Ajayi, K. O., Omoya, F. O., Oladunmoye, M. K. and Oladejo, B. O.



Patients with severe malaria are at increased risk of developing concomitant bacterial sepsis. Bacteremia and malaria co-infection have a higher case fatality compared to those with malaria infection only. The existence of concomitant bacterial infections can further complicate the manifestation of malaria and increase the morbidity and mortality. Therefore this study was carried out to determine the relationship between bacteremia concomitant among malaria patients in Ondo State, Nigeria. A cross sectional study was conducted among febrile patients in selected government Hospitals in Ondo State. One milliliter of blood of patients confirmed to be malaria positive with microscopic examination of Giemsa stained thick and thin blood films and RDT kit was cultured for enumeration of bacterial concomitant. All data obtained were statistically analyzed using Chi-square and correlation test with a 𝑃 value <0.05 considered significant. The study showed 19.95% (85/426) concomitant bacteria prevalence and a significant (P= <0.001, r = 0.00334) positive correlation between malaria and concomitant bacteria, also there was significant (p = 0.072, df= 18, χ2 = 27.389) association between age and concomitant bacteria while the mean bacterial counts was 9.71±1.481 cfu/ml x 107. Also, level of education, marital status and tribe contributed significantly (p<0.05) to the prevalence of concomitant bacteria. In conclusion, the results show that there is a significant association between bacteremia and malaria in the study area and malaria could predispose to bacteremia, however, the ability of the bacteria to invade and survive in the blood is due to several factors.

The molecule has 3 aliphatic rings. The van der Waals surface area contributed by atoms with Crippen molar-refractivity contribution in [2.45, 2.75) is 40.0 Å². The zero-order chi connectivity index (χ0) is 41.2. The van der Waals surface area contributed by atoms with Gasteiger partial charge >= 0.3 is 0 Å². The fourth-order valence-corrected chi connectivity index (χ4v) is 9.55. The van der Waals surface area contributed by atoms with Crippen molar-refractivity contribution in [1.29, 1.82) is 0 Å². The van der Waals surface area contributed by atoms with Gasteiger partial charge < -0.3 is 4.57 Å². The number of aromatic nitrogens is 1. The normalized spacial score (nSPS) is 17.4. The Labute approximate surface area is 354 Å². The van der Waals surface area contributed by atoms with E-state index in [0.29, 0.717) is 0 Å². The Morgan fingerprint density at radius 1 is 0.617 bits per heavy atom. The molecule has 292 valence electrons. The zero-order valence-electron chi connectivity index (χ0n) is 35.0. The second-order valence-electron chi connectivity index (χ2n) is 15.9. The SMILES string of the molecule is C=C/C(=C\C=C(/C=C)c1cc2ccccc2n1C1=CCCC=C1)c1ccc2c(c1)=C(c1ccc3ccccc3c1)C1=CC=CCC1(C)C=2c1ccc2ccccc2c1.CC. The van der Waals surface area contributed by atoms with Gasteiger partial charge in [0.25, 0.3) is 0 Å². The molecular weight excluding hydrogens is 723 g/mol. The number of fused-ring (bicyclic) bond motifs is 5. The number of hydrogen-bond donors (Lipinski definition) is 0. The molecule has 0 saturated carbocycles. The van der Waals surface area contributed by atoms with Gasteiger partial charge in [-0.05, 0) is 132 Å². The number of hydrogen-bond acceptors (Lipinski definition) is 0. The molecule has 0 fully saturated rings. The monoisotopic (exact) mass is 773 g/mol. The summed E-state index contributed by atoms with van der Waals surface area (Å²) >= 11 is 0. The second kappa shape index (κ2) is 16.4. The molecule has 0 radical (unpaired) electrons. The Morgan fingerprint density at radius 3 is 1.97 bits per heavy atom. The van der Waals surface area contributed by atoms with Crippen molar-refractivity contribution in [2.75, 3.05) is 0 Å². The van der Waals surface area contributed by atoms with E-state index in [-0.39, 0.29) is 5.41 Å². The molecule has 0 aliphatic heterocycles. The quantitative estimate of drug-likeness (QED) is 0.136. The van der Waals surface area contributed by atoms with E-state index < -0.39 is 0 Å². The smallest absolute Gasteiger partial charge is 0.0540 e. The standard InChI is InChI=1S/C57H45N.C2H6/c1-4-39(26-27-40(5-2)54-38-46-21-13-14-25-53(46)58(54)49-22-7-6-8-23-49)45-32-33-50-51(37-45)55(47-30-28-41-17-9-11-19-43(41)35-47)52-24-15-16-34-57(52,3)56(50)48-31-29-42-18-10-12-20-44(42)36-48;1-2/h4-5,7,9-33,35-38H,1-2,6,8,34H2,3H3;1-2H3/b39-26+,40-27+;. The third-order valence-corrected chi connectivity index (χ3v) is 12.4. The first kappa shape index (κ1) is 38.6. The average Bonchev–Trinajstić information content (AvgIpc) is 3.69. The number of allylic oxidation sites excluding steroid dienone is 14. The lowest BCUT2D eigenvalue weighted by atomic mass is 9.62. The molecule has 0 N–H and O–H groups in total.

Key words: febrile patients, malaria, bacteremia concomitant, prevalence